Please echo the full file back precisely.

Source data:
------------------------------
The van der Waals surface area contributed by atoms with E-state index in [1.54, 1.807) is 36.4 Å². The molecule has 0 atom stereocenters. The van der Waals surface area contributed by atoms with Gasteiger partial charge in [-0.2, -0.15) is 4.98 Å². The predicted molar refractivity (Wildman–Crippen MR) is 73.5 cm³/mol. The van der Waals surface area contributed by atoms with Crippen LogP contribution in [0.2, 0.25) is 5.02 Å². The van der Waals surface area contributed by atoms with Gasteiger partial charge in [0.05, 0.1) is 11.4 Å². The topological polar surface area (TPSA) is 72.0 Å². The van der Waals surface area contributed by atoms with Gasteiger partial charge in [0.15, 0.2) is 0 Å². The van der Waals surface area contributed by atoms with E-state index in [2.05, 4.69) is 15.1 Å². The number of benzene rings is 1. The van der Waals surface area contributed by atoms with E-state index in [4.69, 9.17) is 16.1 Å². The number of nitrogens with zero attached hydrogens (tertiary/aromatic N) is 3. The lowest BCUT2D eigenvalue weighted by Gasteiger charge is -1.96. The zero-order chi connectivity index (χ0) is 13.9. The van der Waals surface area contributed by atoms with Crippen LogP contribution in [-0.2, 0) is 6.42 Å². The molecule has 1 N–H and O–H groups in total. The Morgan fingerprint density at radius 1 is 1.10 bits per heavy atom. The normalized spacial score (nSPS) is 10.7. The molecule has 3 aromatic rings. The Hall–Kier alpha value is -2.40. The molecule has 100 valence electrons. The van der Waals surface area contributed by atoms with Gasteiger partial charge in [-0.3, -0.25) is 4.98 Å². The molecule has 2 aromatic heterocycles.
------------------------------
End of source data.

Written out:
The van der Waals surface area contributed by atoms with E-state index in [1.54, 1.807) is 36.4 Å². The molecule has 0 atom stereocenters. The van der Waals surface area contributed by atoms with Gasteiger partial charge in [-0.2, -0.15) is 4.98 Å². The predicted molar refractivity (Wildman–Crippen MR) is 73.5 cm³/mol. The van der Waals surface area contributed by atoms with Crippen LogP contribution in [0.2, 0.25) is 5.02 Å². The van der Waals surface area contributed by atoms with Gasteiger partial charge in [0.05, 0.1) is 11.4 Å². The topological polar surface area (TPSA) is 72.0 Å². The van der Waals surface area contributed by atoms with Gasteiger partial charge in [0.15, 0.2) is 0 Å². The van der Waals surface area contributed by atoms with E-state index in [2.05, 4.69) is 15.1 Å². The number of benzene rings is 1. The van der Waals surface area contributed by atoms with E-state index in [4.69, 9.17) is 16.1 Å². The number of nitrogens with zero attached hydrogens (tertiary/aromatic N) is 3. The lowest BCUT2D eigenvalue weighted by Gasteiger charge is -1.96. The zero-order chi connectivity index (χ0) is 13.9. The van der Waals surface area contributed by atoms with Crippen LogP contribution in [-0.2, 0) is 6.42 Å². The molecule has 1 N–H and O–H groups in total. The Morgan fingerprint density at radius 1 is 1.10 bits per heavy atom. The normalized spacial score (nSPS) is 10.7. The molecule has 3 aromatic rings. The Hall–Kier alpha value is -2.40. The molecule has 100 valence electrons. The van der Waals surface area contributed by atoms with Gasteiger partial charge in [-0.3, -0.25) is 4.98 Å². The molecule has 2 aromatic heterocycles.